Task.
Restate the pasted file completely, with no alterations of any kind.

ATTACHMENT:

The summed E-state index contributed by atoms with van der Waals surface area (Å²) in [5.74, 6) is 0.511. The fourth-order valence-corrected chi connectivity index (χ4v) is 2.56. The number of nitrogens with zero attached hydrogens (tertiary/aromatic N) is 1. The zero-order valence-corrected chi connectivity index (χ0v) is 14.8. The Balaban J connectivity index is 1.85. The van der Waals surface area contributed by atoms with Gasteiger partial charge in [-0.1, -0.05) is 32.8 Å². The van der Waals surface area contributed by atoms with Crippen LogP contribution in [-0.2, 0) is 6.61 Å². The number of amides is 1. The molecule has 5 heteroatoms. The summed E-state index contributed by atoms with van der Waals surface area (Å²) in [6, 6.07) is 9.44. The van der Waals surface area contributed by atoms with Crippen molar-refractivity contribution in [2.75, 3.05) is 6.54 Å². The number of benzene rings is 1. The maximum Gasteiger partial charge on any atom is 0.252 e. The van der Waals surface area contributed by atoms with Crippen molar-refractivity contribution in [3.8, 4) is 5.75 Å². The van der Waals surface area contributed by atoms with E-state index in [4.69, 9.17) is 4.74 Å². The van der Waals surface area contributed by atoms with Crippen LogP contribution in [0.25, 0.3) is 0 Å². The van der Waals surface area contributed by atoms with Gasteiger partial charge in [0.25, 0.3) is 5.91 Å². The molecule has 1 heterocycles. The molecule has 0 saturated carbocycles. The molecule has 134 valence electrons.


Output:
The summed E-state index contributed by atoms with van der Waals surface area (Å²) in [5.74, 6) is 0.511. The fourth-order valence-corrected chi connectivity index (χ4v) is 2.56. The number of nitrogens with zero attached hydrogens (tertiary/aromatic N) is 1. The zero-order valence-corrected chi connectivity index (χ0v) is 14.8. The Balaban J connectivity index is 1.85. The van der Waals surface area contributed by atoms with Gasteiger partial charge in [-0.1, -0.05) is 32.8 Å². The van der Waals surface area contributed by atoms with Crippen LogP contribution in [-0.2, 0) is 6.61 Å². The number of amides is 1. The molecule has 5 heteroatoms. The summed E-state index contributed by atoms with van der Waals surface area (Å²) in [6, 6.07) is 9.44. The van der Waals surface area contributed by atoms with Crippen molar-refractivity contribution in [2.75, 3.05) is 6.54 Å². The number of benzene rings is 1. The maximum Gasteiger partial charge on any atom is 0.252 e. The van der Waals surface area contributed by atoms with Crippen molar-refractivity contribution in [3.8, 4) is 5.75 Å². The van der Waals surface area contributed by atoms with E-state index in [4.69, 9.17) is 4.74 Å². The van der Waals surface area contributed by atoms with Crippen LogP contribution in [0.25, 0.3) is 0 Å². The van der Waals surface area contributed by atoms with Gasteiger partial charge in [0.25, 0.3) is 5.91 Å². The molecule has 1 heterocycles. The molecule has 0 saturated carbocycles. The molecule has 134 valence electrons.